Apple is separating the new smartphones into its usual low-cost versus high-cost categories, with big differences between the two models coming down to the camera, display, and battery life.
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Apple Wants to Sell 4K Movies for $20 in iTunes, While Film Studios Want $25 to $30
While the talks have been ongoing for some time, discussions have been recently hampered by disagreements over the pricing of 4K movie purchases, according to sources close to the talks (via The Wall Street Journal). Apple wants to charge $19.99 for 4K movie purchases in its digital iTunes Store, the same price it currently charges for newly-released HD films.
However, many Hollywood studios it has talked with are pushing back on that price point and are looking to charge customers a premium for the new 4K content: $25 to $30 for a 4K movie in iTunes.
Apple wants to have major Hollywood films available in ultra-high definition on the new device, expected to go on sale later this year. However, it wants to charge $19.99 for those movies—on par with what it sometimes charges for new HD movies, the people with knowledge of the discussions said. Several Hollywood studios want to charge $5 to $10 more for 4K movies, the people said.Apple is said to be trying to finish these discussions well before September 12, the currently rumored date that will see the unveiling of the new 4K Apple TV, iPhone 8, iPhone 7s, iPhone 7s Plus, Apple Watch Series 3, and more software-related announcements. As iTunes loses market share to companies like Amazon and Comcast, Apple is hoping that a revitalized Apple TV streaming box with 4K content -- which many rival devices have already supported -- will help boost iTunes sales into the last half of 2017 and the new year.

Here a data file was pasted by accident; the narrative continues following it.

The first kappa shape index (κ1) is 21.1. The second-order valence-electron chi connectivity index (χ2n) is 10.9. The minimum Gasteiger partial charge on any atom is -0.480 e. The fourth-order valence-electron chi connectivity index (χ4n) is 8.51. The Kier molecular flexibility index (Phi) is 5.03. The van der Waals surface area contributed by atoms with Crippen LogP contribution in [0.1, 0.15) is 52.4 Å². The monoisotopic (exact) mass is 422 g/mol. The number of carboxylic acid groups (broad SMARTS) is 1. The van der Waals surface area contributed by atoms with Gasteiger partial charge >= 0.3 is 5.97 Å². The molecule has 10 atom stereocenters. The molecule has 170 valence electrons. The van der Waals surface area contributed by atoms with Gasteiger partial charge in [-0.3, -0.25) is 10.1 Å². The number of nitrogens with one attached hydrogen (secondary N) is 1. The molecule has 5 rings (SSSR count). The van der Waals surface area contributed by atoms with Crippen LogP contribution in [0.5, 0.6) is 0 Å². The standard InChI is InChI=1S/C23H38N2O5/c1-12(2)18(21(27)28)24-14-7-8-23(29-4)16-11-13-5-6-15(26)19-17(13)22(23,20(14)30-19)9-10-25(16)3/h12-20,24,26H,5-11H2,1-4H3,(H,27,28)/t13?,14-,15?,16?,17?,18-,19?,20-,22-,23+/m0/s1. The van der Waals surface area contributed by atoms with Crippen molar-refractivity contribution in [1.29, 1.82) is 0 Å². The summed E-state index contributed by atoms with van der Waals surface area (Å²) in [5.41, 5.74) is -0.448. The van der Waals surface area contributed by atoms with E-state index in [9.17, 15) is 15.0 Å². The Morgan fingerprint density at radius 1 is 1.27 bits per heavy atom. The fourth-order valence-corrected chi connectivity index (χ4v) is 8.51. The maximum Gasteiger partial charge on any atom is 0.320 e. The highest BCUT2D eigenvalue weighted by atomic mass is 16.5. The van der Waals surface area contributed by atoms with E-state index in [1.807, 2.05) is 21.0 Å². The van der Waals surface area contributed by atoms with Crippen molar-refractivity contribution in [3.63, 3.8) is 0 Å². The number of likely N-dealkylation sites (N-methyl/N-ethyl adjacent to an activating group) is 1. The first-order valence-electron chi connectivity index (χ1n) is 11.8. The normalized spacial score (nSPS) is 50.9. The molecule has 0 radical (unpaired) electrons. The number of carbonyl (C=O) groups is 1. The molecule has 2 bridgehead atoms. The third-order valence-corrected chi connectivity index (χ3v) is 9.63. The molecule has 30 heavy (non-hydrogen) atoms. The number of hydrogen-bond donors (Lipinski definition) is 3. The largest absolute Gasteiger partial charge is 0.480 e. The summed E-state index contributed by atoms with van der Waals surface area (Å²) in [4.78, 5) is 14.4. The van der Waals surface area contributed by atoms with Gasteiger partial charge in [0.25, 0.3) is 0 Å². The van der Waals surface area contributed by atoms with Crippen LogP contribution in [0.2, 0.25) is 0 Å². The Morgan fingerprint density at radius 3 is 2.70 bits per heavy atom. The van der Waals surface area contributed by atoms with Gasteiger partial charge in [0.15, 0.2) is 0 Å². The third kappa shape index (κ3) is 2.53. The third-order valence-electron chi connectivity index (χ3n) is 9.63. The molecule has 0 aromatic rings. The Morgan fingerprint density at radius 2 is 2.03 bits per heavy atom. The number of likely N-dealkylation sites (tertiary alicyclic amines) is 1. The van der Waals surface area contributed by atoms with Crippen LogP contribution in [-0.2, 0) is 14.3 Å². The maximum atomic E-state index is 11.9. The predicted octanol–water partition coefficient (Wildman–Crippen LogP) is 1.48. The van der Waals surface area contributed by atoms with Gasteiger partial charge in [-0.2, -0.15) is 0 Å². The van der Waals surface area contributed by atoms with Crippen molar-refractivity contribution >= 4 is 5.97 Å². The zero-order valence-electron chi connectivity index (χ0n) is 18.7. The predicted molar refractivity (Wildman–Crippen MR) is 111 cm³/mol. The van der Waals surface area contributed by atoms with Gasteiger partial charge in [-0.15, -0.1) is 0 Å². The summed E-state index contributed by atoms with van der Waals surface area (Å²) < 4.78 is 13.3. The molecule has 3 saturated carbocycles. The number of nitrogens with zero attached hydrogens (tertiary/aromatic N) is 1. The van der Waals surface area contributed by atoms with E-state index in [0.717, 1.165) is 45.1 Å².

In other Hollywood-related talks, earlier this month it was reported that multiple studios were pushing forward with a plan to offer digital movie rentals mere weeks after they appear in theaters. Studios like Universal Pictures and Warner Bros. were said to be in talks with partners, including Apple, to offer movies in iTunes as early as 17 days after their theatrical debut for about $50, or four to six weeks from release for $30.